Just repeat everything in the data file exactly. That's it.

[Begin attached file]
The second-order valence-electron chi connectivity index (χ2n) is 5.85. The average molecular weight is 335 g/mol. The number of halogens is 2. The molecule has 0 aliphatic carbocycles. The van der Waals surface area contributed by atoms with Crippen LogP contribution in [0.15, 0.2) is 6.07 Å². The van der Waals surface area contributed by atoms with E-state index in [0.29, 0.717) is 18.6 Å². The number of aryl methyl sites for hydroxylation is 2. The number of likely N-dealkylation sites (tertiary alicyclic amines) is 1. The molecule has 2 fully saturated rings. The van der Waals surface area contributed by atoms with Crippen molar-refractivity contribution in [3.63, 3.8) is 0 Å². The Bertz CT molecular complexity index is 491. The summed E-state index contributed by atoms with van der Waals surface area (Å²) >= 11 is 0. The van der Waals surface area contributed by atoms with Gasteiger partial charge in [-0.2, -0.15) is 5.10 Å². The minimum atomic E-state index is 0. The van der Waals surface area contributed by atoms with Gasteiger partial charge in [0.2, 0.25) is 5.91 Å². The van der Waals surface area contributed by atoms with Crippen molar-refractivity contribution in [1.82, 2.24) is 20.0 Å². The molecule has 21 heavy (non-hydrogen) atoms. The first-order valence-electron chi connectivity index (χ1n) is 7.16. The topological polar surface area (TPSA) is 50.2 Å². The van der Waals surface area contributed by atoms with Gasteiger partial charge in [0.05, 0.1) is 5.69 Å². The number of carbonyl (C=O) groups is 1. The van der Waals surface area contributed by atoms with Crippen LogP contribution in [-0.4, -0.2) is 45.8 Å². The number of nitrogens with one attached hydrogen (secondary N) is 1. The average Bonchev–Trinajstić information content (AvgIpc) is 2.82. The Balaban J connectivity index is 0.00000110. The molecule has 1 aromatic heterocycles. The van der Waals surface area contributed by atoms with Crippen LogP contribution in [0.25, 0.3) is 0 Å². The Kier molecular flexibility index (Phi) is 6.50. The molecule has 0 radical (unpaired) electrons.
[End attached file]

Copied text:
The second-order valence-electron chi connectivity index (χ2n) is 5.85. The average molecular weight is 335 g/mol. The number of halogens is 2. The molecule has 0 aliphatic carbocycles. The van der Waals surface area contributed by atoms with Crippen LogP contribution in [0.15, 0.2) is 6.07 Å². The van der Waals surface area contributed by atoms with E-state index in [0.29, 0.717) is 18.6 Å². The number of aryl methyl sites for hydroxylation is 2. The number of likely N-dealkylation sites (tertiary alicyclic amines) is 1. The molecule has 2 fully saturated rings. The van der Waals surface area contributed by atoms with Crippen molar-refractivity contribution in [3.63, 3.8) is 0 Å². The Bertz CT molecular complexity index is 491. The summed E-state index contributed by atoms with van der Waals surface area (Å²) >= 11 is 0. The van der Waals surface area contributed by atoms with Gasteiger partial charge in [-0.2, -0.15) is 5.10 Å². The minimum atomic E-state index is 0. The van der Waals surface area contributed by atoms with Gasteiger partial charge in [0.2, 0.25) is 5.91 Å². The van der Waals surface area contributed by atoms with Crippen molar-refractivity contribution in [1.82, 2.24) is 20.0 Å². The molecule has 21 heavy (non-hydrogen) atoms. The first-order valence-electron chi connectivity index (χ1n) is 7.16. The topological polar surface area (TPSA) is 50.2 Å². The van der Waals surface area contributed by atoms with Gasteiger partial charge in [0.05, 0.1) is 5.69 Å². The number of carbonyl (C=O) groups is 1. The van der Waals surface area contributed by atoms with Crippen LogP contribution in [-0.4, -0.2) is 45.8 Å². The number of nitrogens with one attached hydrogen (secondary N) is 1. The average Bonchev–Trinajstić information content (AvgIpc) is 2.82. The Balaban J connectivity index is 0.00000110. The molecule has 1 aromatic heterocycles. The van der Waals surface area contributed by atoms with Crippen LogP contribution in [0.25, 0.3) is 0 Å². The Kier molecular flexibility index (Phi) is 6.50. The molecule has 0 radical (unpaired) electrons.